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Re: Selling to Collections

           See The Exhibition Online, And Order Your Catalog.

A week or so ago, Kevin Thomas wrote:

>I travel a lot and my goal for the year is to approach at least one
>special collection department at a library or other collection on each
>trip as a way to hopefully sell my fine bound artist books.

and asked:

>My question is: What is the best way to approach these collections with my
>sales pitch? Do they want to see other work, a portfolio, resume, artist
>statements, etc.? I'm assuming I should call for an appointment. Is it
>better to mail info first? What kind of response can I expect? Does this
>approach even work at all?

I've been unable to find time to reply -- but I thought at least one
response from a curatorial perspective might be useful, even if tardy.

First, you should expect quite a wide range of responses to your request to
visit.  Some -- probably many -- institutions do not collect contemporary
artist's books. It may be out-of-scope of their collections, or they may
simply not have funds for the purpose.  Curators in institutions which do
not collect _may_ have a personal interest; but many do not.  Not all
institutions that collect will be welcoming.  Some curators are
uncomfortable with the thought of having to turn down an acquisition from
someone standing in front of them and for that reason alone may discourage
visits.  In some cases, the staff available to see you may not have full
authority to make acquisition decisions and will need to consult with
others; will you be able and want to leave a copy of your work with them?

Second, there are very few, if any, special collections departments which
do not have some web presence at this point.  Most will describe their
collections and collecting in substantial depth. They can reasonably expect
that you will have explored their web pages before contacting them.  If you
find nothing that links with the kind of book you hope to sell, it may
still be worth proposing a visit -- nearly all sites set forth staff names
and email addresses or at least provide a reference email
address.  Currently, email contact is probably much more welcome than a
phone call; and it may be more effective than snail mail with enclosures.

Third, some of us not only welcome visits but are prepared to make attempts
to introduce visitors to faculty and students -- possibly even collectors
-- who might have (or should have) an interest in the kind of work you
do.  If in suggesting a visit you mention your willingness to meet with a
class, a donor group, a local collector's club, etc., it may prompt
curators to think beyond merely giving you a half hour or whatever.  It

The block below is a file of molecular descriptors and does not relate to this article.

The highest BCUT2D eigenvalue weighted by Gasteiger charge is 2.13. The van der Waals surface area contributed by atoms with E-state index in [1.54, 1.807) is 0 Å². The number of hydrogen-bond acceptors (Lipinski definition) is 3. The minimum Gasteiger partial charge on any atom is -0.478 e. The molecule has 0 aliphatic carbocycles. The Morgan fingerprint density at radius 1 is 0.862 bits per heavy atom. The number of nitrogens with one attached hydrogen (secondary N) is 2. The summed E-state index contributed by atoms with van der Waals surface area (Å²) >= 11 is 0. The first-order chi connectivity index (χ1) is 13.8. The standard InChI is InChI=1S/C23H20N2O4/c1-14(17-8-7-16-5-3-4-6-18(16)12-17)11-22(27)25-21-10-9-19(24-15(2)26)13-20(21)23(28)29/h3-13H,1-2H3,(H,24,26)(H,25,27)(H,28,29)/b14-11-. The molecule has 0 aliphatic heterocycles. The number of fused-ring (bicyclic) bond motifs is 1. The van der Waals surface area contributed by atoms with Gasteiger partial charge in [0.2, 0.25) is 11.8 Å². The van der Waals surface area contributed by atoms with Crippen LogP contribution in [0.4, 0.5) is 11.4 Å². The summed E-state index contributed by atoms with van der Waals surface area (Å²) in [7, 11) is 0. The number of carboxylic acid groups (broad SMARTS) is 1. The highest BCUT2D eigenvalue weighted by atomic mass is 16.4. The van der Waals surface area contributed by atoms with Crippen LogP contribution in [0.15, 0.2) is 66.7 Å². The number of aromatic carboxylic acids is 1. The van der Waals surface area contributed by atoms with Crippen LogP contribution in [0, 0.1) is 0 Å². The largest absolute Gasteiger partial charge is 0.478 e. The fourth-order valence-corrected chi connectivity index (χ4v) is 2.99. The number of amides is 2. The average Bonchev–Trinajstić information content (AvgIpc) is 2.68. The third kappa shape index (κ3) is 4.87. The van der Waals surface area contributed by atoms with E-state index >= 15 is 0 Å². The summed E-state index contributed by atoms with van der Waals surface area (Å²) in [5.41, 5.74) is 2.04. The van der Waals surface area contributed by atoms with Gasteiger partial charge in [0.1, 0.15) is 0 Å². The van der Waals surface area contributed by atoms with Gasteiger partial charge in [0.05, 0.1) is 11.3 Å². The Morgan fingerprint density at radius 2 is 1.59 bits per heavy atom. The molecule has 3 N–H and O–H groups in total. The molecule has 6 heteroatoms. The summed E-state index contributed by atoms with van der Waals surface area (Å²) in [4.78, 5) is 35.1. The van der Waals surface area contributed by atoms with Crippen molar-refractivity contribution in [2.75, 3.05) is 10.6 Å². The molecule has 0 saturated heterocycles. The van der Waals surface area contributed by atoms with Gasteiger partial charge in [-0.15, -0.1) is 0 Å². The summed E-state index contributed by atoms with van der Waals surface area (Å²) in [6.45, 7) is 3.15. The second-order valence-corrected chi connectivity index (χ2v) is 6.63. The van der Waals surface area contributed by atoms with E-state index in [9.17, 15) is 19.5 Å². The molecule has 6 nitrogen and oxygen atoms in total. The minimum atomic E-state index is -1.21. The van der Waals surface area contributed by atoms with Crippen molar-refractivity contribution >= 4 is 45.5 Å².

might be useful to include brief mention of presentations you've given or
are prepared to give in order to communicate a sense of your
credentials.  Sometimes group meetings like this can be arranged to carry a
modest honorarium.

Fourth, when you've made a successful initial contact with one institution,
it would probably be worth your while to ask for recommendations on which
other institutions in the area might welcome a visit.  Are there
collector's clubs you might contact? (If there are, believe me they will
_always_ be looking for talent!).  You might even want to broaden this
conversation a bit: who do they know that you should know?  You may
discover some mutual friends, which never hurts, and you may be able to say
to person two that person one suggested you call.

Fifth, although some times a cold call at the last minute may be necessary,
the more flexibility you indicate, and the more lead time you offer, the
more likely you'll get a positive response.  Even a general inquiry like
"I'm planning a trip six months from now and would welcome your advice on
who in your area might welcome a visit...." may open doors.

Sixth, it is probably wiser to think of yourself as intending to make
friends rather than sales.  Many artists have told me that they make few
sales on initial visits.  But a year later, a curator will come back
around, perhaps in response to a follow-up prospectus; a curator will link
your visit with a collector or a donor; or you may find yourself invited
back for a visit.

Good luck!                           .............. Sid Huttner

Sidney F. Huttner * Head, Special Collections *
The University of Iowa Libraries *  Iowa City, Iowa 52242-1420 *
319-335-5922 * FAX: 319-335-5900 *
e-mail: sid-huttner@uiowa.edu
Department homepage: http:/www.lib.uiowa.edu/spec-coll/new2.htm

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